Life Science Meetings: What don't you know?

September 26, 2023 Array Team

Whether your focus is investigator meetings, advisory boards, speaker trainings, satellite symposia or a combination of many, there are core elements your meetings most likely always have. But are you making the most of these elements, or just scratching the surface? In many cases, what you’re missing can make the difference between a good meeting and an impactful meeting that helps drive long-term success.

Across the various types, life sciences meetings generally have some basic requirements:

  • Technology that enables you to present in a way that is user-friendly for both attendees and the presenter.
  •  Engagement tools that will keep the audience focused, interested and hopefully somewhat entertained.
  •  Data to demonstrate proof of compliance, achievement of the meeting’s goals and possibly future opportunities.
  •  Maybe a little bit of a wow factor in the design, presentation of the materials or flow of the meeting so yours stands out from others.

We partner with life sciences companies to provide these ‘basics’ in a variety of ways. Before equipping them with these, though, we encourage meeting organizers to consider why they want these elements and what benefits they provide. Can they do more and get more? Addressing this helps ensure they have tools that will make the meeting better, provide unique insights into the topic at hand and light a path forward to continuous improvement.

Meetings have an organizational purpose beyond just bringing together a group of people for hours or days. You need to educate, inform, influence, or learn from your attendees. How is the technology you’ve chosen maximizing ways to do this? Is it easy enough to use that presenters will feel comfortable prompting engagement and reacting to the results in real time? Is it giving everyone in the room equal opportunity to be heard (whether audibly or anonymously)? Is it visually appealing, reflecting your brand and creating a positive user experience? Choose technology that will actively help you meet the meeting’s needs rather than passively host content.

Within the technology category, engagement tools can be so much more than just a way to keep people awake. Used strategically, they can entertain and invigorate attendees while also cultivating data that will help you answer important questions, plan future meetings and events and align business goals. Choose engagement tools that encourage more participation because every interaction is a data collection point. Data can inform whether key messages and lessons were learned, how well and by whom, as well as which presenters or parts of a meeting resonated well, and which the attendees struggled with. It can tell you if there’s a need or opportunity for follow up on a topic with particular people. Viewed both in real-time (such as seeing responses to polls) and in post-meeting reports, the data can provide far deeper insights than you could get through post-event evaluations.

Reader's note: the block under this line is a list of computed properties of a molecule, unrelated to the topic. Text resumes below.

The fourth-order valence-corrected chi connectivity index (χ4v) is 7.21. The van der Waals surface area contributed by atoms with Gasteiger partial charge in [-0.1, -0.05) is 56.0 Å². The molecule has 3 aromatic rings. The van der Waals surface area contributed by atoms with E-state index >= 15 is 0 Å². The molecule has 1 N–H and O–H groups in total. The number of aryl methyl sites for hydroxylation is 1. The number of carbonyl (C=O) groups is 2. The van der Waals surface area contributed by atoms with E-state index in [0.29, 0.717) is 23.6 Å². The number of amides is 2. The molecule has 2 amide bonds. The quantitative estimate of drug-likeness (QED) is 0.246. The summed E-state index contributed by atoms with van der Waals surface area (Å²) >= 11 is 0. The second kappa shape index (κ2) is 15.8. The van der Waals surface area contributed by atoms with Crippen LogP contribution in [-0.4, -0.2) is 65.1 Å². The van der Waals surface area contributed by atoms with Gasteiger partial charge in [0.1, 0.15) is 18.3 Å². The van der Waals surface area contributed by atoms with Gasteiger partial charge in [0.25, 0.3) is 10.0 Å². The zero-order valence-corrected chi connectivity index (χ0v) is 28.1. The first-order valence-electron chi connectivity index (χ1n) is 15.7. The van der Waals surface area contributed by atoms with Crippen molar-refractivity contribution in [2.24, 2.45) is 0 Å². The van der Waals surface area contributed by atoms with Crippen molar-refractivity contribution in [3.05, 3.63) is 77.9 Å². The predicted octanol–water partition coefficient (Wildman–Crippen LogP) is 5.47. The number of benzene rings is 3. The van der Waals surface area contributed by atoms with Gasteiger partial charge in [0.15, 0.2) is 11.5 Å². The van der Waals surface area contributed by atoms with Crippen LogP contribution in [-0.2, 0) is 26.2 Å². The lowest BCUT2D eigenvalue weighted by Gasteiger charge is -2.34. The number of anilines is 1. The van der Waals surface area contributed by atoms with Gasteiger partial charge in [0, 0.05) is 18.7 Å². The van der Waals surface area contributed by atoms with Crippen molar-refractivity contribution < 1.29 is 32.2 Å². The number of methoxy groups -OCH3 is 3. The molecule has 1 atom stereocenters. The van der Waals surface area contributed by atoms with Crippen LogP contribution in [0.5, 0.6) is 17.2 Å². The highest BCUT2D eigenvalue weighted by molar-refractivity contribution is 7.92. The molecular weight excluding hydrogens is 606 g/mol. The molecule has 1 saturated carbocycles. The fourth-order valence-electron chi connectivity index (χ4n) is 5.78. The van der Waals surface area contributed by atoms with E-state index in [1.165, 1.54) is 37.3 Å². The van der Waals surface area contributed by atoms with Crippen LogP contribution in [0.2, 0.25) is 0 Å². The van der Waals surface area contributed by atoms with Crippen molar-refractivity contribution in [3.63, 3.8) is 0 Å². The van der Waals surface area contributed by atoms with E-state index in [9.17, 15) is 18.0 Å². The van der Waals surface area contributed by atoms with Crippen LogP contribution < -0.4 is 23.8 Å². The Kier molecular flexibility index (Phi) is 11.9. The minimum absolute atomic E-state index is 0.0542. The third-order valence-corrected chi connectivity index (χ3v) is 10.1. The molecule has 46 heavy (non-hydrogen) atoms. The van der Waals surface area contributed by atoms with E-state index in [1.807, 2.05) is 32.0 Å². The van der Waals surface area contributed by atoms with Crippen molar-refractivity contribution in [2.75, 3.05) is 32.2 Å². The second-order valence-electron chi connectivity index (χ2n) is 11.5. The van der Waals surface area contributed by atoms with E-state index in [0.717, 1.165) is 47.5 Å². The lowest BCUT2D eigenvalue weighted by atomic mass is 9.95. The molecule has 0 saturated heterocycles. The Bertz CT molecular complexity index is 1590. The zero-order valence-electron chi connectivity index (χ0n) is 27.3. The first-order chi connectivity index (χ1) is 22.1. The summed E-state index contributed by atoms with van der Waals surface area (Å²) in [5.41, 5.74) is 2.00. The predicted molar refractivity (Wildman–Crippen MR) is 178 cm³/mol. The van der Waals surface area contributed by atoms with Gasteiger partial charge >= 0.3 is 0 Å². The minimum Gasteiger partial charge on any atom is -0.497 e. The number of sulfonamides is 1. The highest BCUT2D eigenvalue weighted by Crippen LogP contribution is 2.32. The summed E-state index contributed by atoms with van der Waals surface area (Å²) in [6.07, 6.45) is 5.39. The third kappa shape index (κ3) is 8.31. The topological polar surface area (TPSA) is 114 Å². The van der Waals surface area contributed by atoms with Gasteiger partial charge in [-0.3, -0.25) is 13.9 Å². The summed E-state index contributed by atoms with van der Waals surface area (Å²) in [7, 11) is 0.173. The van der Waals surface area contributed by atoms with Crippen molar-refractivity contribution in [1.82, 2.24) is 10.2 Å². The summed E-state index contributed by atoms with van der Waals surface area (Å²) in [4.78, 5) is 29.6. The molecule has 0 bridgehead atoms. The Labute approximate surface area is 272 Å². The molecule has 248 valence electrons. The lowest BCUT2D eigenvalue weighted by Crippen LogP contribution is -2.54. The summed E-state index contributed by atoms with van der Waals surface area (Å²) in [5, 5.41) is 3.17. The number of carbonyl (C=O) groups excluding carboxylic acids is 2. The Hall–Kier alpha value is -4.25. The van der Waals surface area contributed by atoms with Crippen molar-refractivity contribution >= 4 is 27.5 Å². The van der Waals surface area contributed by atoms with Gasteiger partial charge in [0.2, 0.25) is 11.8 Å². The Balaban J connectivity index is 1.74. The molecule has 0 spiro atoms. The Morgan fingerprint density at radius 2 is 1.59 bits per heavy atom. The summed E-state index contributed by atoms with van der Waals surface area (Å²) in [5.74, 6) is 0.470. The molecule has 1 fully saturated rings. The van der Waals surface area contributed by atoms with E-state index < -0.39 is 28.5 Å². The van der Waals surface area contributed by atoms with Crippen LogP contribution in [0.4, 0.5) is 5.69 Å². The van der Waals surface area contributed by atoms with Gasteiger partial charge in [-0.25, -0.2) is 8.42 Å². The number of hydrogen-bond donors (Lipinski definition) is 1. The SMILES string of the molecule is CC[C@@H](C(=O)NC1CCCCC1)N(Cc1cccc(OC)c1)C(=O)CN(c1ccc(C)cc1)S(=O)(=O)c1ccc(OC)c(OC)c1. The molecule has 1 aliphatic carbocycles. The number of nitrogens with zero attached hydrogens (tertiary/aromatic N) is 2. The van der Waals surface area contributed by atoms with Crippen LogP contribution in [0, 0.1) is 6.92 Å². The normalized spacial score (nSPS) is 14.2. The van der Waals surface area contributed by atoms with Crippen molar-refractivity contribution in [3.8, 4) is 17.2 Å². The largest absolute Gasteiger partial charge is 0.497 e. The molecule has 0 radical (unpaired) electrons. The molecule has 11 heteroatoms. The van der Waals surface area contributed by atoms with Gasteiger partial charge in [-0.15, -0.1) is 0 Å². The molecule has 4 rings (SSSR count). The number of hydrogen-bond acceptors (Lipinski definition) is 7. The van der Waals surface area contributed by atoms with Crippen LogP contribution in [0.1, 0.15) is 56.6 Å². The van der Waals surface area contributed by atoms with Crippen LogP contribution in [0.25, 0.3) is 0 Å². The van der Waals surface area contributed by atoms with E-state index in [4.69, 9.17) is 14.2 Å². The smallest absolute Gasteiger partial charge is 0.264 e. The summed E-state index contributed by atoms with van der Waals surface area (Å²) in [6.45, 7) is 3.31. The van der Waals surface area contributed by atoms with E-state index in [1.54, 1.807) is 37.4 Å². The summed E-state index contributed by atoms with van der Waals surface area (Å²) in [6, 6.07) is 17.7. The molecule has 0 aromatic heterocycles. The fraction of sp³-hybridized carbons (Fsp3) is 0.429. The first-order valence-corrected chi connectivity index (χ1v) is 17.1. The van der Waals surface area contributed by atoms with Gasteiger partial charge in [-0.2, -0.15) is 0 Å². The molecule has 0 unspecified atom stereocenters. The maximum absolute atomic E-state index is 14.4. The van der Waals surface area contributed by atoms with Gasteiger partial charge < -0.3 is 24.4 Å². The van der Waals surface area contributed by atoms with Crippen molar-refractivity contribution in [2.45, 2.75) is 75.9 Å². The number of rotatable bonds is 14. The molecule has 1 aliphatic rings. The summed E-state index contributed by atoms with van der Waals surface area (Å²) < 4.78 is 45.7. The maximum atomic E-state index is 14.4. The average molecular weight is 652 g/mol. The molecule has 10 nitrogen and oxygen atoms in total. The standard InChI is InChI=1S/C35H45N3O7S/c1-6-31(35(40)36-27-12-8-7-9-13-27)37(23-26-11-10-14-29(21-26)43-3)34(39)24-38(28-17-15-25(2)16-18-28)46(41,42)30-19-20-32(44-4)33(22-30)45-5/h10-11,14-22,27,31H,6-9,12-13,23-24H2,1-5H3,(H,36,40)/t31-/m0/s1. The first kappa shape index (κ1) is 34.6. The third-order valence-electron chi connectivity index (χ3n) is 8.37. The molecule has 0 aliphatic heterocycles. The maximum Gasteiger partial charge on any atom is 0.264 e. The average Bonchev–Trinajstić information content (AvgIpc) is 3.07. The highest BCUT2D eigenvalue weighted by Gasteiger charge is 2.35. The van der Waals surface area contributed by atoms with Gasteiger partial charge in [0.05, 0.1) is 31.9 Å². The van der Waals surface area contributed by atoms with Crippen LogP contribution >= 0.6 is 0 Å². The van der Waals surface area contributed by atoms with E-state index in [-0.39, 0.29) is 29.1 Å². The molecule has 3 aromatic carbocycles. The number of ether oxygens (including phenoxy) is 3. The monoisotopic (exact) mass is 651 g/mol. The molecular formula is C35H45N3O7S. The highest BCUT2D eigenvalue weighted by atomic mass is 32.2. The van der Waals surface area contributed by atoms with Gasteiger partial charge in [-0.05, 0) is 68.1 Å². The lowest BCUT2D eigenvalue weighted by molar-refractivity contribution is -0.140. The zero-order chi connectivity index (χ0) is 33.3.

Early in the planning stage, instead of checking off a list of the basic needs, ask ‘what’ you need, ‘why’ you need it and ‘how’ it will help. Start by identifying what you need to gain from this meeting and how you’ll determine its success. Once you’ve clearly identified your goals, ask your technology partner how they can help you meet them. If a goal is increased knowledge, for example, choose tools that can tell the speaker instantly what percentage of attendees understand what they’re teaching and how many don’t. Knowing this, they can choose to drill down on a topic while everyone is still in the room. Later, the data derived from engagement tools can tell you who needs follow-up to fully realize the important information. If a goal is to raise interest in a product or topic, make sure your tools can record what questions were asked and by what attendee demographic. You may be surprised at who had what thoughts or concerns.

Considering why you need the tools you do, consider both what you need in the moment and after the meeting. In the moment, you need tools to help with presenting, moderating and audience interaction. Do you need a synchronous tech experience for people in the room as well as in a virtual environment? To provide the best possible learning environment, everyone needs to have the same opportunity to hear and see the presentation and have their voices heard. What more can those tools do for you after the meeting? Most meeting organizers need to take away information that tells them who was in the room and the extent to which they were engaged. Ask your technology partner if they can provide greater insight, such as an analysis of each individual’s interactions. It’s possible to collect data that tracks each attendee’s experience throughout the meeting, as well as to compare across demographics. With the right data, you get a more realistic and robust picture of how the meeting went, where you were successful and where you need to improve.

Meetings can accomplish more today than ever before. To fully realize their potential, demand more of the partners and tools you’ll work with to produce them.

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